It’s Apple Season!

August 31, 2017

Here in southern California, apple season has just hit full stride. We don’t have any apple trees at our place, so we hauled ourselves off to Julian this past weekend.

Ah, Julian. A picturesque town in the mountains, known for Girl Scout camps, Boy Scout camps, church camps — did we mention camping? — and apples. Actually, way back when, Julian did pears (and gold, but that’s another story). It was one of the leading pear growers in the nation, and pears ship more easily than apples. But as technology improved, apple orchards were planted instead. When I was a kid, Julian apples were a big deal. That was where you went for apple picking and amazing pies. As I grew up, though, between drought and lack of interest, the industry dwindled.

Luckily, it never died out. Today, with the revival of interest in hard cider and local food, Julian’s apple growers have a very enthusiastic market for their apples.

The husband and I went to Volcan Valley Apple Farm for apple picking. Owned by former San Diego mayor and talk show radio host Roger Hedgecock, Volcan Valley is a handsome orchard, sporting Empire, Gravenstein, Newton Pippin, and my favorite, Jonathan apples.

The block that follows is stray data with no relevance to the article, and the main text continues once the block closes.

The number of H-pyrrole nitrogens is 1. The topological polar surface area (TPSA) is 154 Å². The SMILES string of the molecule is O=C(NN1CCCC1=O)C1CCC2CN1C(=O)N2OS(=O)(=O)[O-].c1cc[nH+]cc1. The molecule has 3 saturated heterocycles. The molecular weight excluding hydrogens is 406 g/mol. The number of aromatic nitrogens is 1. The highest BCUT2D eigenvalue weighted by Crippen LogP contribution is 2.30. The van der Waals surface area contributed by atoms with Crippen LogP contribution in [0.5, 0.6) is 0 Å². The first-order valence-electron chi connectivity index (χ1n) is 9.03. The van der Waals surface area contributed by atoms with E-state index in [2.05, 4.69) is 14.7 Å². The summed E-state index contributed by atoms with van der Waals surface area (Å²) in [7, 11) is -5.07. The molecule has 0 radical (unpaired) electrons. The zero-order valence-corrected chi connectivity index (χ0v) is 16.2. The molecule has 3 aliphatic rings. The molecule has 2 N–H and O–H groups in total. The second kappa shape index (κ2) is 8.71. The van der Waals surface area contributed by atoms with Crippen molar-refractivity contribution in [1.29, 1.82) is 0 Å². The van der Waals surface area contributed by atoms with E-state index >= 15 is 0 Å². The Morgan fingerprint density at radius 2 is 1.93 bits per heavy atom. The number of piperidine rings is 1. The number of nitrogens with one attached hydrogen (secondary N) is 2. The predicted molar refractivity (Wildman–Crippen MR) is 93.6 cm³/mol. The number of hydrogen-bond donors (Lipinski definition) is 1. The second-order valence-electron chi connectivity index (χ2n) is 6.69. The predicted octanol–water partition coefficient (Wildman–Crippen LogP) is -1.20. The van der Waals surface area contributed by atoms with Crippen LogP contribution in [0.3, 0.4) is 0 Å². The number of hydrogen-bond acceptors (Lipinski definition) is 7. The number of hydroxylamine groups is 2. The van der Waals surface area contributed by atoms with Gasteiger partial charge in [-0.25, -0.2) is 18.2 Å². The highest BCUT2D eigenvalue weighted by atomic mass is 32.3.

The apple trees are espaliered for easy picking, and you can spot the orchard at a distance from the glitter of the flash tape used to keep the birds off the apples. $24 got us two hefty bags of apples, easily twelve to thirteen pounds’ worth. There were pies for sale, but I had in mind to make my own delicious apple desserts, so we passed on that. Besides, since you’re allowed to taste-test (make sure you eat the whole apple, don’t waste food!), we were already full by the time we were done.

The apples are fantastic. I have missed Jonathans so much. You can’t buy them in the store; they don’t ship well. The few I’ve had storebought (and oh, they have been rare) have been underripe and underwhelming. A proper Jonathan apple as a terrific red-skinned improvement on a Granny Smith — sweet-tart, crisp, complex, great for eating out of hand and also for baking.

So what did I do with those? Well, we’ve been eating some of them raw, because who wouldn’t? I also made an apple crumble, borrowing the recipe from Amy’s Healthy Baking. It’s a good base recipe, but since these apples are more-tart and less juicy, I added a tablespoon of vanilla sugar to the filling and swapped the spices for my homemade apple pie spice. I also didn’t need all the cornstarch her recipe called for. It turned out a touch dry, so next time I’ll use less.

Aside from that, I’ve got some apple liqueur resting on the counter, and plans for either another crumble or some more apple butter in my near future.

I’m looking forward to posting updates about the liqueur when it’s ready!


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